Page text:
Tyrants divide and conquer. During World War II, the various internal squabbles in our country ceased, and Americans pulled together as one people to achieve victory. In today’s world, however, society and church have become polarized, and so have denominations within the church at large. We can learn from Jesus and from history.
Another disturbing element in the text for us, and certainly related to the casting out demons accusations against Jesus, is that our wonderful Lord and Savior who preached love, redemption and forgiveness of sins, suddenly announces there is ONE sin which cannot be forgiven.
In light of the insulting and disrespectful things that have been said to Him, Jesus indicates that insulting the Holy Spirit will NOT be forgiven. Many folks have difficulty with that pronouncement, feeling that a loving God would never refuse forgiveness for any sin. However, the best explanation I have ever found regarding the unforgiveable sin against the Holy Spirit was given by William Barclay.
Barclay says, “If a man, by repeated refusals of God’s guidance, has lost the ability to recognize goodness when he sees it, if he has got his moral values inverted until evil, to him, is good, and good, to him, is evil, — then, even when he is confronted by Jesus, he is conscious of no sin; he cannot repent and therefore he can never be forgiven. That is the sin against the Holy Spirit.”
According to our text, the main reason Jesus brings up the concept of the “unpardonable sin” is to show that not only are the arguments of the Scribes illogical, but also these religious leaders are guilty of sinning against the Holy Spirit. It’s safe to say that most of us have not committed the eternal sin and the very fact that it concerns us shows that God’s Spirit is still active in us.
The final disturbing element which bothers us is both his response to His parents and their attitude toward Him. His mother knew before His birth that He was to be the Messiah, and she was again made aware of the fact throughout His lifetime, yet His brothers rejected Him as the Savior of mankind, at least until after the crucifixion.
Our text shows a turning point in the relationship between Jesus and His family. At this point in His life, they still refuse to see Him in any way but the conventional relationships of blood ties. In spite of the miraculous things He says and does, they continue to relate to Him in the same old ways. But, being the Redeemer sent by God, He could not “live down” to their expectations. He refused to be the same old Jesus, son of Joseph, that He had always been. His divine call was far greater than merely helping Joseph in his carpenter shop.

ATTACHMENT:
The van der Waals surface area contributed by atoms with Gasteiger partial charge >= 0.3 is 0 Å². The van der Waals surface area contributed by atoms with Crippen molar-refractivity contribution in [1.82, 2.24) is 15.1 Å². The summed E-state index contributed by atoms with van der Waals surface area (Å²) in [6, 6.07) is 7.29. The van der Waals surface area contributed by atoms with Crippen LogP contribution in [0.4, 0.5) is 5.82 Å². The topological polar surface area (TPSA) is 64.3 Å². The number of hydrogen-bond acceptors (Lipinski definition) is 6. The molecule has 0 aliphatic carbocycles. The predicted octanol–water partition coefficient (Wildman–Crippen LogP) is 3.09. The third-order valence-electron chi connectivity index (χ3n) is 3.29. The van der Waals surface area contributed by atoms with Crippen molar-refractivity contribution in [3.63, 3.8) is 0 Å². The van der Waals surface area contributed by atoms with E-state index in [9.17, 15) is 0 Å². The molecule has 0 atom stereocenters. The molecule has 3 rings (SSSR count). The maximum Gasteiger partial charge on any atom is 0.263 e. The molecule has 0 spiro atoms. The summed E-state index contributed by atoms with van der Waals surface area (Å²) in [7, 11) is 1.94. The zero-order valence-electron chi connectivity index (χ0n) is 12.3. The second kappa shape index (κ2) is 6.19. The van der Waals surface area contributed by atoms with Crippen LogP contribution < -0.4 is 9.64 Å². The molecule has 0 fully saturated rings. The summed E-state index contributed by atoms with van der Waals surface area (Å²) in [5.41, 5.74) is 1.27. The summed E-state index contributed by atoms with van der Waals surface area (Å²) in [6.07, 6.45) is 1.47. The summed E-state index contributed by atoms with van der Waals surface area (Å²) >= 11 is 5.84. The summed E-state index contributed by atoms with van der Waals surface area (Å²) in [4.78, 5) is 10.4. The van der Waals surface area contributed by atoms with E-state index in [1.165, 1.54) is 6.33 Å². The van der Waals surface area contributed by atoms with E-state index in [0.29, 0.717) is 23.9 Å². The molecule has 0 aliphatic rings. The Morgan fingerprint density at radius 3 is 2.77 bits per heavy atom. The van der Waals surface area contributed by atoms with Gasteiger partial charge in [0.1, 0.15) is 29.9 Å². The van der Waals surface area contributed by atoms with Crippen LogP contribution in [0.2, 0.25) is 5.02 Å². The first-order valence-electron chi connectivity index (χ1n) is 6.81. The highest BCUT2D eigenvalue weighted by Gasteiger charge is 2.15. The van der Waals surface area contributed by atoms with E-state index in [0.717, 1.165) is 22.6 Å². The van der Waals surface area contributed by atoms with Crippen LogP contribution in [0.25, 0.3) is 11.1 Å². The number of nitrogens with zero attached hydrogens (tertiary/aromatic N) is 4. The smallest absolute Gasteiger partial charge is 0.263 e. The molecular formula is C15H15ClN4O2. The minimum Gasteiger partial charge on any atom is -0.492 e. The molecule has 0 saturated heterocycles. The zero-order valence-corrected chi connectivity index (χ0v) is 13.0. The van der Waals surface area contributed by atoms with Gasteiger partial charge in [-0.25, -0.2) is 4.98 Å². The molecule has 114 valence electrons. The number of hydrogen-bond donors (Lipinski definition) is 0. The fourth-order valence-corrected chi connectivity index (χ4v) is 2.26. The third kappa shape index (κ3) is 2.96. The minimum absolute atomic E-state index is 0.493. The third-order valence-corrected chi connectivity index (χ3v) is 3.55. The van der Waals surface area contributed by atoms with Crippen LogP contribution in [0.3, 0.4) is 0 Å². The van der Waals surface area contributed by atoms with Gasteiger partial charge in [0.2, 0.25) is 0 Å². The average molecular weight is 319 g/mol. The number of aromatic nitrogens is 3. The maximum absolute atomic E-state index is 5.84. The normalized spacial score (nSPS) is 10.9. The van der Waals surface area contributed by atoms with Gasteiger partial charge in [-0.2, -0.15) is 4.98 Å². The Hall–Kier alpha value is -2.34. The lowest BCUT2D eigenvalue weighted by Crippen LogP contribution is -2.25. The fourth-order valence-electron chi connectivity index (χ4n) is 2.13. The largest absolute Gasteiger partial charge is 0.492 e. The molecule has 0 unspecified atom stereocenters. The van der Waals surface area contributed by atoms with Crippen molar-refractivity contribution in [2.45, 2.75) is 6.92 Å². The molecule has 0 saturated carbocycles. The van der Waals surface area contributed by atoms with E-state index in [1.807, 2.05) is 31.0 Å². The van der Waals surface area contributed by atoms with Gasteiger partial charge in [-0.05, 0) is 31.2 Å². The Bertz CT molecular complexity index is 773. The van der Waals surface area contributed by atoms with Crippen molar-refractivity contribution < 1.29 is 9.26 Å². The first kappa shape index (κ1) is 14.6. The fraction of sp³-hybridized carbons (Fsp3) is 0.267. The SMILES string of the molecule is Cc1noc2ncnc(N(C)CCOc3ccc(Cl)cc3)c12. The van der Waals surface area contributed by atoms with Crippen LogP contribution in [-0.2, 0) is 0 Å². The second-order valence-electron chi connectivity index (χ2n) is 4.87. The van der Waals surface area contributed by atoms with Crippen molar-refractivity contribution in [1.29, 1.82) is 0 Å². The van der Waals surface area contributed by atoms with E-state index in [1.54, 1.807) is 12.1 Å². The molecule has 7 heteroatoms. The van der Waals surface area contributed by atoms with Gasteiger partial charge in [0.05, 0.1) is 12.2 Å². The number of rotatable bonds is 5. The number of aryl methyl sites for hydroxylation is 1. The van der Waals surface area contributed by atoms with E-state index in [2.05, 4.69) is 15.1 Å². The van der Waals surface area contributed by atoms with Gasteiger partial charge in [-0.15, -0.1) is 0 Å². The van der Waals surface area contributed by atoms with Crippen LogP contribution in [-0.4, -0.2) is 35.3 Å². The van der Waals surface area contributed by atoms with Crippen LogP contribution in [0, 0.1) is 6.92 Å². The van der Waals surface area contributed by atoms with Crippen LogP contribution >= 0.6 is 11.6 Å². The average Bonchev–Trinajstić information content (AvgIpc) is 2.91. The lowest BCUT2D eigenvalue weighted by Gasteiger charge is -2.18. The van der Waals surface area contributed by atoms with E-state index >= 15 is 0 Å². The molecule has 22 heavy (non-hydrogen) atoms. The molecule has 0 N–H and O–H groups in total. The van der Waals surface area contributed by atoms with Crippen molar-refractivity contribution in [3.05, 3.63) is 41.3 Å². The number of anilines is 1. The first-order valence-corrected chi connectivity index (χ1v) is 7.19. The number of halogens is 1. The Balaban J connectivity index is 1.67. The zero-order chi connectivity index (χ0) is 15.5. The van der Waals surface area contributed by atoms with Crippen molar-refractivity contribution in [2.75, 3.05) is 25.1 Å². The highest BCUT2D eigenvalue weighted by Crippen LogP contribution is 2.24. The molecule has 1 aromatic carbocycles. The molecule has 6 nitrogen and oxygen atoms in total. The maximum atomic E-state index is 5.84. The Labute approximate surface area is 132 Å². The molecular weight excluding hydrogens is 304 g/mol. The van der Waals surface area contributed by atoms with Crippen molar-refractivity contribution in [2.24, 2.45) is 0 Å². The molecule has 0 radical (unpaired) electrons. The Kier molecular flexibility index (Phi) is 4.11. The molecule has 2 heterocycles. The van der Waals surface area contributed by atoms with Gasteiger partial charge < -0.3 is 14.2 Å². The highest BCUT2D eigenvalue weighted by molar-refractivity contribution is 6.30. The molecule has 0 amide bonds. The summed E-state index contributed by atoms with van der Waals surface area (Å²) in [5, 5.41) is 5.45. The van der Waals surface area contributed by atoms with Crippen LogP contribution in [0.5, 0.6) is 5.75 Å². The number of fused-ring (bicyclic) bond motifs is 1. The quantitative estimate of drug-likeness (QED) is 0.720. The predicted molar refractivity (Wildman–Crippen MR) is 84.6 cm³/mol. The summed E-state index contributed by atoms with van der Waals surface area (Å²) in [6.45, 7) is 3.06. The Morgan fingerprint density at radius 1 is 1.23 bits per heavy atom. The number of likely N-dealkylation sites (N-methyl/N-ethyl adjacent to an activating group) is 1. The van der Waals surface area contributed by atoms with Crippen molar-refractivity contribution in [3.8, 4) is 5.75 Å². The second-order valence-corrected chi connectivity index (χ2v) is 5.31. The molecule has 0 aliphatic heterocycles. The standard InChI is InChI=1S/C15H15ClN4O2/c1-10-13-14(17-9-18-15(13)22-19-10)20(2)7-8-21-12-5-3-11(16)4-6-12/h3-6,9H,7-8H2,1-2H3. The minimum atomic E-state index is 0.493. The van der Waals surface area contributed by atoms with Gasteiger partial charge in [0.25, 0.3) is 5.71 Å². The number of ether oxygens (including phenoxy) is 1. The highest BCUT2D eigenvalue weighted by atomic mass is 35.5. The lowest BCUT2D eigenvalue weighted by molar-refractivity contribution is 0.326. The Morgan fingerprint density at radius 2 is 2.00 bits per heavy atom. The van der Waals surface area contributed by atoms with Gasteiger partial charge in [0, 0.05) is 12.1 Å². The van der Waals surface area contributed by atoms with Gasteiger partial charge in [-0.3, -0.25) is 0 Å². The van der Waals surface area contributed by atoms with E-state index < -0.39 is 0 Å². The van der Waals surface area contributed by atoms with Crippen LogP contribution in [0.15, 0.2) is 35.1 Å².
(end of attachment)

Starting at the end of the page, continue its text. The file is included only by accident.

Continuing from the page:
When Jesus’ mother and brothers send word to Him that He should come home with them, He raises the question, “Who are my mother and my brothers? . . . . Whoever does the will of God, he is my brother and sister and mother.” Jesus is making the point that membership in God’s spiritual family, which comes through faith and obedience, is more important than membership in our human families.
This doesn’t mean that our human family isn’t important; after all, Jesus, at His crucifixion, made sure that His beloved disciple John would take care of His mother. It means that God is more important.
To be sure, Mark’s Gospel is very disturbing. But we need a disturbing Gospel text every now and then, don’t we? It breaks up the frozen seas of thought within us. It strengthens our faith and shores up our obedience. There’s nothing crazy about that, and there’s nothing crazy about Jesus. Amen.
The peace of God which passes all understanding, keep your hearts and minds through Christ Jesus.